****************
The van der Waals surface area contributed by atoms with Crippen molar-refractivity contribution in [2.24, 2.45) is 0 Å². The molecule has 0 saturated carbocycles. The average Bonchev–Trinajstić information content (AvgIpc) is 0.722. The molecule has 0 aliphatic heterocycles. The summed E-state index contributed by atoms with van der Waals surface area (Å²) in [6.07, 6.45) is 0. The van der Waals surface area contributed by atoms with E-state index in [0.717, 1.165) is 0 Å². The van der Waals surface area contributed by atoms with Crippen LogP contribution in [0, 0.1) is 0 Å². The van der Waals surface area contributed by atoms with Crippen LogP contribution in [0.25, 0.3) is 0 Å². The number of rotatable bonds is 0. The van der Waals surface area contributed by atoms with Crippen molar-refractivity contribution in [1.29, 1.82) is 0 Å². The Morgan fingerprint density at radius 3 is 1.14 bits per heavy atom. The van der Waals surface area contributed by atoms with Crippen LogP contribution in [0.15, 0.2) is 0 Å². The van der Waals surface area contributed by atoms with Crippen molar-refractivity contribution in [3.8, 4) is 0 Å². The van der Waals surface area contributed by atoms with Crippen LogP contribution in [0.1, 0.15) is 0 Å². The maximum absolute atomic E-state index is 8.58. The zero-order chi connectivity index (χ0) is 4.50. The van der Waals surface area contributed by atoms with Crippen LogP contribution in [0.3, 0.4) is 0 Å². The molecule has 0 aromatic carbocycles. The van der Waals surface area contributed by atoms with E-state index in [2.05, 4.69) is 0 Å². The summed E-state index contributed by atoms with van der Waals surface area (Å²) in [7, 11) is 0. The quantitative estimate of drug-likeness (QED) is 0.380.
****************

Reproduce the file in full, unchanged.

The van der Waals surface area contributed by atoms with Crippen molar-refractivity contribution in [2.24, 2.45) is 0 Å². The molecule has 0 saturated carbocycles. The average Bonchev–Trinajstić information content (AvgIpc) is 0.722. The molecule has 0 aliphatic heterocycles. The summed E-state index contributed by atoms with van der Waals surface area (Å²) in [6.07, 6.45) is 0. The van der Waals surface area contributed by atoms with E-state index in [0.717, 1.165) is 0 Å². The van der Waals surface area contributed by atoms with Crippen LogP contribution in [0, 0.1) is 0 Å². The van der Waals surface area contributed by atoms with Crippen LogP contribution in [0.25, 0.3) is 0 Å². The number of rotatable bonds is 0. The van der Waals surface area contributed by atoms with Crippen molar-refractivity contribution in [1.29, 1.82) is 0 Å². The Morgan fingerprint density at radius 3 is 1.14 bits per heavy atom. The van der Waals surface area contributed by atoms with Crippen LogP contribution in [0.15, 0.2) is 0 Å². The van der Waals surface area contributed by atoms with Crippen molar-refractivity contribution in [3.8, 4) is 0 Å². The van der Waals surface area contributed by atoms with Crippen LogP contribution in [0.1, 0.15) is 0 Å². The maximum absolute atomic E-state index is 8.58. The zero-order chi connectivity index (χ0) is 4.50. The van der Waals surface area contributed by atoms with Crippen LogP contribution in [0.3, 0.4) is 0 Å². The molecule has 0 aromatic carbocycles. The van der Waals surface area contributed by atoms with E-state index in [2.05, 4.69) is 0 Å². The summed E-state index contributed by atoms with van der Waals surface area (Å²) in [7, 11) is 0. The quantitative estimate of drug-likeness (QED) is 0.380.